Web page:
In 1991, USDA Forest Service geneticists and resource specialists from PNW Research Station, several National Forests, and Dorena Tree Improvement Center met to discuss the potential of using containerized seed orchards (CSO's) for western larch to meet the need for seed in eastern Oregon and eastern Washington. It was decided to establish two small prototype larch CSO's at Dorena TIC and to develop the technology based on research elsewhere with various conifer species.
In 1992, scion wood from parent trees from two National Forests was collected and used to graft onto larch rootstock to become the start of the larch prototype CSO. In addition, larch seed from parent trees on the Colville National Forest was sown to establish a small prototype seedling CSO. In succeeding years, additional grafting was done to lay the foundations for anticipated operational production of larch seed.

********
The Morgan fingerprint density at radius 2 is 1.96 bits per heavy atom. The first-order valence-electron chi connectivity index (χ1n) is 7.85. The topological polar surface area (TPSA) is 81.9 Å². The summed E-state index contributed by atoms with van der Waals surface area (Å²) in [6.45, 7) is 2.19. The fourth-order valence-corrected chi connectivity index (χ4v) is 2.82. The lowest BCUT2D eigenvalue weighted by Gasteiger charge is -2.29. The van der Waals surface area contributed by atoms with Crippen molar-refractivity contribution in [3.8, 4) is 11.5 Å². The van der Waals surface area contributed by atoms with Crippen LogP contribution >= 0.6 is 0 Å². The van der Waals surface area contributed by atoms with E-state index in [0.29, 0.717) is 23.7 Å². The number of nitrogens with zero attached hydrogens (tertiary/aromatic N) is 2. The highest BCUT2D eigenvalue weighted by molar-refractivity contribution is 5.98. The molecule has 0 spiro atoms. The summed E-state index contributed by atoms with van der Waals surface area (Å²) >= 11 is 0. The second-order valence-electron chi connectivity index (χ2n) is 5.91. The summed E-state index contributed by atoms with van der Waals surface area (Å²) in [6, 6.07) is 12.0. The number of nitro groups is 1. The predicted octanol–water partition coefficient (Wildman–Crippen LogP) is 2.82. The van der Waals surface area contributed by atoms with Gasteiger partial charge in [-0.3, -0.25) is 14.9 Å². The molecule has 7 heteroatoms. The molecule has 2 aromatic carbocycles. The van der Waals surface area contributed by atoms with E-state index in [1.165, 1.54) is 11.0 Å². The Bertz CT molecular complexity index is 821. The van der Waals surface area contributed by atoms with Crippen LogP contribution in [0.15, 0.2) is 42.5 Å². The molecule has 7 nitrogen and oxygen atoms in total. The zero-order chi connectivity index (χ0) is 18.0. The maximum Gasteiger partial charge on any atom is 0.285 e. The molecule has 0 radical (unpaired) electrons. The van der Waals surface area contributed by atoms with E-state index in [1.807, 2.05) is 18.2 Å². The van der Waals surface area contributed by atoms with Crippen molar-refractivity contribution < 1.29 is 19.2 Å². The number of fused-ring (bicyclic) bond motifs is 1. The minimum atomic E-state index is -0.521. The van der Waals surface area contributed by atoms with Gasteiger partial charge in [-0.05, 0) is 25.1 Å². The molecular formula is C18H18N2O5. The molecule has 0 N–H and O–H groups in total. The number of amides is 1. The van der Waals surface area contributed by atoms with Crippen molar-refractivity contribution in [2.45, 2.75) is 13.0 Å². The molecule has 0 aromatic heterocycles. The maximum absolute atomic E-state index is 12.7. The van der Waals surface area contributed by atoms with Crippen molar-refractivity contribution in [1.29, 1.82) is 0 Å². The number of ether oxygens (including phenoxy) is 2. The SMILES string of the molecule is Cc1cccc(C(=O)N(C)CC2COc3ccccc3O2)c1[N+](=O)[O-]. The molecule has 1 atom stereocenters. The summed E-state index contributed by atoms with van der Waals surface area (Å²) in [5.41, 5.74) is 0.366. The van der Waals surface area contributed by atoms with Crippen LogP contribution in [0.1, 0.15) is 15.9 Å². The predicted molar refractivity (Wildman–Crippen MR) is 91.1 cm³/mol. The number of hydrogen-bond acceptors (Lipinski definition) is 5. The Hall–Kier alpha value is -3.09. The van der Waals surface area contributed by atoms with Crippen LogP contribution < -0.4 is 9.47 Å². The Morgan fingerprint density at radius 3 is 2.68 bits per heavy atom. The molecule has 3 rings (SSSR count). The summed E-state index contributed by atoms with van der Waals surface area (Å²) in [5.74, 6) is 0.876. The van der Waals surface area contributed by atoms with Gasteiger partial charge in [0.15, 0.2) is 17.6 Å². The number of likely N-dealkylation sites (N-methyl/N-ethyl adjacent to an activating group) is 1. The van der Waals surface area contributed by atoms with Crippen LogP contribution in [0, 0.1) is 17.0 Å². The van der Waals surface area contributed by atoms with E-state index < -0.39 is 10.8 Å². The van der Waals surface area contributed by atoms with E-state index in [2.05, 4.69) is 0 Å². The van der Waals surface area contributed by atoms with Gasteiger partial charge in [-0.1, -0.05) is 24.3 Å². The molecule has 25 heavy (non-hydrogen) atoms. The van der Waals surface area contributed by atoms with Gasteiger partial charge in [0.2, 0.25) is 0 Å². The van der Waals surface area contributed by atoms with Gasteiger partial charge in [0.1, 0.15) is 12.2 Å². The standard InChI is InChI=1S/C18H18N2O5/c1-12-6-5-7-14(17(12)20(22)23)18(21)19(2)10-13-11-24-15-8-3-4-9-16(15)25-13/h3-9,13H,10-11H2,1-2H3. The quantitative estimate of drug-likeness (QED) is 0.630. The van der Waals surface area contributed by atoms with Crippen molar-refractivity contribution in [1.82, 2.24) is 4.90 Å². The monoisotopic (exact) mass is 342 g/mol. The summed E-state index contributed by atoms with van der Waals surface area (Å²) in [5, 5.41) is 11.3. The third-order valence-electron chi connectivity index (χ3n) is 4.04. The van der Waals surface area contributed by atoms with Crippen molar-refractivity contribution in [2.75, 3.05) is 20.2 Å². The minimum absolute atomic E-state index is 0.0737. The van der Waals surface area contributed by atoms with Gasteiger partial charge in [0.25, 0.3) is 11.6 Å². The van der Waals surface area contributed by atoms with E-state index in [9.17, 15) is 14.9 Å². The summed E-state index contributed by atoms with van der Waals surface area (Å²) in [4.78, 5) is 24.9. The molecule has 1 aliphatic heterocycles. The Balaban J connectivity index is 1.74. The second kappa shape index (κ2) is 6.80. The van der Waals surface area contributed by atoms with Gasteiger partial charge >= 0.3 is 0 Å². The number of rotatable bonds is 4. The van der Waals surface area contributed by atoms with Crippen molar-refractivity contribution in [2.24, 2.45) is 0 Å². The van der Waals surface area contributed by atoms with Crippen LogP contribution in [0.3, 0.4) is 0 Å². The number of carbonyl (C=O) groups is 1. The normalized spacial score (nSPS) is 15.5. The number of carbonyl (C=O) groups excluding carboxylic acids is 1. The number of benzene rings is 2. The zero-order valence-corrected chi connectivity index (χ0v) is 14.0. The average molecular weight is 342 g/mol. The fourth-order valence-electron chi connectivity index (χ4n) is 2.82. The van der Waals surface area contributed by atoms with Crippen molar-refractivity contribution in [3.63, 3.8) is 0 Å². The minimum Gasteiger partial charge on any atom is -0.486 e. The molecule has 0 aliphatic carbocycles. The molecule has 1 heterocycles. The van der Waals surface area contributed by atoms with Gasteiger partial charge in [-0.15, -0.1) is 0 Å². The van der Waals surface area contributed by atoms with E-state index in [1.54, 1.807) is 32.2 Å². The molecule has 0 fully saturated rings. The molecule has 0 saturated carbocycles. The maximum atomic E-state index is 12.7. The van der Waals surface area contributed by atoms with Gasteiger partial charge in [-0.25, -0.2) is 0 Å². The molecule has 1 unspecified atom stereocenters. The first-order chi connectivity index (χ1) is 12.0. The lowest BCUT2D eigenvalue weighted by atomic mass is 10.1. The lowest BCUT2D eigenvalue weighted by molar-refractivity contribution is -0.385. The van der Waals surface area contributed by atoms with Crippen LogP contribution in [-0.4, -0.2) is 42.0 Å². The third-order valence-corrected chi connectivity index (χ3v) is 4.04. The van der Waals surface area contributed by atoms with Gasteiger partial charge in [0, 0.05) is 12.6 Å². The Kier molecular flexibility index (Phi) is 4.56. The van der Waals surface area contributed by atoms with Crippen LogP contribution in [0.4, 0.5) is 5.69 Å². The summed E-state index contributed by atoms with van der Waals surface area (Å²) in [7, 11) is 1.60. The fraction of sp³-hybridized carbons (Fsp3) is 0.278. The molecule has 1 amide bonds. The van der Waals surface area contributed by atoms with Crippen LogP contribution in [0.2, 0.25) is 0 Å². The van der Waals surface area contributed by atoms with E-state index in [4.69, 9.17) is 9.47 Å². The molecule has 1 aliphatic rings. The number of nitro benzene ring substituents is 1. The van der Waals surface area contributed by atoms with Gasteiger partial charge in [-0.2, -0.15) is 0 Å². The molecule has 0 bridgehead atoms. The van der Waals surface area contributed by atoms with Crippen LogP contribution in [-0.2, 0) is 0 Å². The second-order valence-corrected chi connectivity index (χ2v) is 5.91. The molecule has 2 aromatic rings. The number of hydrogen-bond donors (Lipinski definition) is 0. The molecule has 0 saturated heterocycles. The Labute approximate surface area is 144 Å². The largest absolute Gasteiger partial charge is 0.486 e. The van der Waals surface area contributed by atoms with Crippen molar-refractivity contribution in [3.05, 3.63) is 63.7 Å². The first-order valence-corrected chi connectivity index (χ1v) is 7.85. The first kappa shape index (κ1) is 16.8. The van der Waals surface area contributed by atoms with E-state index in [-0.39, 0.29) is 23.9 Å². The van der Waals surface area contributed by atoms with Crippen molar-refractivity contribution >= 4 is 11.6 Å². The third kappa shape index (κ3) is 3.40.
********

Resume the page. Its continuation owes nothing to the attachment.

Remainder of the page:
Progress to-date shows that western larch can be grown in relatively small containers, and the plants remain vigorous. Production of seed and pollen cones varies by year and by parent tree, but seems to be relatively light so far. Pollen from parent trees from the forests has been used to supplement the pollen available thus far from the orchards. The percentage of filled seed per cone has been relatively low.
[Larch Orchard Photo Gallery]